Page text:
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Equine Stabling & Nutrition: What you need to know about Laminitis

Thursday 5th June, 2014

With the welcome return of warmer weather, horses across the UK are starting to enjoy sunny days turned out in the field, however for many horse owners the rich new pasture can bring with it the threat of laminitis. Laminitis is the inflammation of the laminae of the hoof and if left untreated laminitis can lead to the coffin bone rotating away from the hoof wall causing irreparable damage and extreme discomfort to the horse. Rapid diagnosis of the condition along with regular stabling in a large well-ventilated stable and careful diet management can make a huge difference to your horse’s comfort and wellbeing.

There are several factors that contribute towards the occurrence and recurrence of laminitis, with nutrition being one of the primary areas to watch. Carbohydrate overload is one of the common causes, where a horse is fed excess oats or grain, eats excessive quantities of grass and does not receive adequate exercise due to the busy lives of owners and lack of stimulation in the field or stable. Carbohydrate sources produce sugars and starch, and an excess can accumulate in the gut increasing the intestinal tract pH and eventually resulting in an inflammatory response. The inflammatory response is not specific to the gut and can travel anywhere in the body and, in the case of laminitis, it can affect the laminae of the feet. Because the laminae are incredibly small and sit within a rigid structure they have no room to swell without adversely affecting the structures around them, hence the extreme pain and discomfort experienced by laminitic horses. Lush pastures are the most common trigger for a laminitic episode, particularly when transitioning horses from their winter stabling routine to being turned out in the warmer spring weather. Spring grass is rich in fructan which can increase the likelihood of a bout of laminitis.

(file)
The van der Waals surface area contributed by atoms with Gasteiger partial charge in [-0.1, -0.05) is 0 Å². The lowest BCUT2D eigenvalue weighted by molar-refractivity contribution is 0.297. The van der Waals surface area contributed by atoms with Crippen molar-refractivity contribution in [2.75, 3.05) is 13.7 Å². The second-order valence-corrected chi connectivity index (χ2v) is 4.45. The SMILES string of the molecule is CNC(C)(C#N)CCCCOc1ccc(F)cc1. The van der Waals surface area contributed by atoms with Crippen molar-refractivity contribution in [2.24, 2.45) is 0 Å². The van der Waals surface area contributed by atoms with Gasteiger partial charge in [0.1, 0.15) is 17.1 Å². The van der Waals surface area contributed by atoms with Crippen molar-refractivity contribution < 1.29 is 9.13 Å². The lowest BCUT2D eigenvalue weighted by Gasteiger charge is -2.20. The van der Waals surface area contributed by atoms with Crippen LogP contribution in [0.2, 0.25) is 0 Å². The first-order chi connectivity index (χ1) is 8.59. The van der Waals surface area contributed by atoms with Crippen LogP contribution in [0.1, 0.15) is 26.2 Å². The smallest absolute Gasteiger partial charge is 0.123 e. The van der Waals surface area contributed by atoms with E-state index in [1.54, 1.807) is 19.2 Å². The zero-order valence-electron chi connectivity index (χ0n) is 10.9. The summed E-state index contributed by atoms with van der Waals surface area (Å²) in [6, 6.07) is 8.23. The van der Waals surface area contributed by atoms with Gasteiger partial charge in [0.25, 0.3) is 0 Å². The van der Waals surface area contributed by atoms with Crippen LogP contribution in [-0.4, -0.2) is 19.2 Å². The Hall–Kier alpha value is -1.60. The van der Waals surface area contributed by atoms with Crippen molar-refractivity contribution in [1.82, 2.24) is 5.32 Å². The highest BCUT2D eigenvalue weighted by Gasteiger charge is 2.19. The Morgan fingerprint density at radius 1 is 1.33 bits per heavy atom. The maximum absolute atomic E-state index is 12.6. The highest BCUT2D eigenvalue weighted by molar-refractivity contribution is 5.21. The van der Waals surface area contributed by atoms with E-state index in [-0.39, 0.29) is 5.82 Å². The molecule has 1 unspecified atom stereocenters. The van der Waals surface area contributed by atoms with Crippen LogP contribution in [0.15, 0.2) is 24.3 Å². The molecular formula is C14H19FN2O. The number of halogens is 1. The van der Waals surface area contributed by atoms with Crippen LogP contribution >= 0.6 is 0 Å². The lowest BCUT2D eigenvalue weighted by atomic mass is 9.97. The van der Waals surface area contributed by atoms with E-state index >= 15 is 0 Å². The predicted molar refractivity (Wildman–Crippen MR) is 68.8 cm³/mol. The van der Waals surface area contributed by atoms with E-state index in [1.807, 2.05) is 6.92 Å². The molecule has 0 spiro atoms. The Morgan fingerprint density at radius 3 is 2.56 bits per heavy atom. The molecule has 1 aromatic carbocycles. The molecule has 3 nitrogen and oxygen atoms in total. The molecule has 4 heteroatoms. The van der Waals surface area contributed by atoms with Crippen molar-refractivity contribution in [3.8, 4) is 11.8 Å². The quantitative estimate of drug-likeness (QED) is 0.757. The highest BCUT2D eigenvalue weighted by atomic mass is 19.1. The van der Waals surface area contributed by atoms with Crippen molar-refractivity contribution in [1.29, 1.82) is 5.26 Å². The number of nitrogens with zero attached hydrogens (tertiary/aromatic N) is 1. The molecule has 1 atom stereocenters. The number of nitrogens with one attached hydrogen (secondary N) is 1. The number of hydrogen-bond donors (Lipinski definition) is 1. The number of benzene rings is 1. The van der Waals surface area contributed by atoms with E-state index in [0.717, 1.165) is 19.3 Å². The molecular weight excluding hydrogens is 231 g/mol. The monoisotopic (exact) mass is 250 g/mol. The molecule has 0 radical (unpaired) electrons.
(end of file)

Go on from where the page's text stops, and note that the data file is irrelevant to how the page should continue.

A horse is never happier than when they get the chance to stretch, roll and relax in a well maintained field with its stable mates, and in order to provide the perfect turn out paddock for your equine friend the unwritten rule is to have an acre per horse, or to have enough land that you can section off for rotation purposes. High quality mobile field shelters are the perfect solution for yards that need to rotate their paddocks or restrict grazing for laminitic horses and ponies as they can be moved from field to field without compromising their strength or durability.

Of course, very few laminitic horses and ponies will be able to enjoy the benefits of 24 hour turn out, and many spend a great deal of the year stabled as owners try to manage the condition. However there are ways to allow them the freedom of turning out whilst still managing their diet, such as restricting grazing to a few hours during the spring months, especially when night temperatures are below 5°C followed by sunny days, as this is when the grass is at its richest.

If your horse must be kept stabled on a daily basis it is worth investing in a large purpose built stable designed with your horse in mind. Integrated fresh drinking water troughs, windows looking out on to a busy yard and specially constructed equine treat balls within the stable itself can be a great way to keep boredom at bay. Also try to ensure that you keep your horse’s exercise levels up through regular riding or lungeing to maintain their mental and physical stimulation and fitness.

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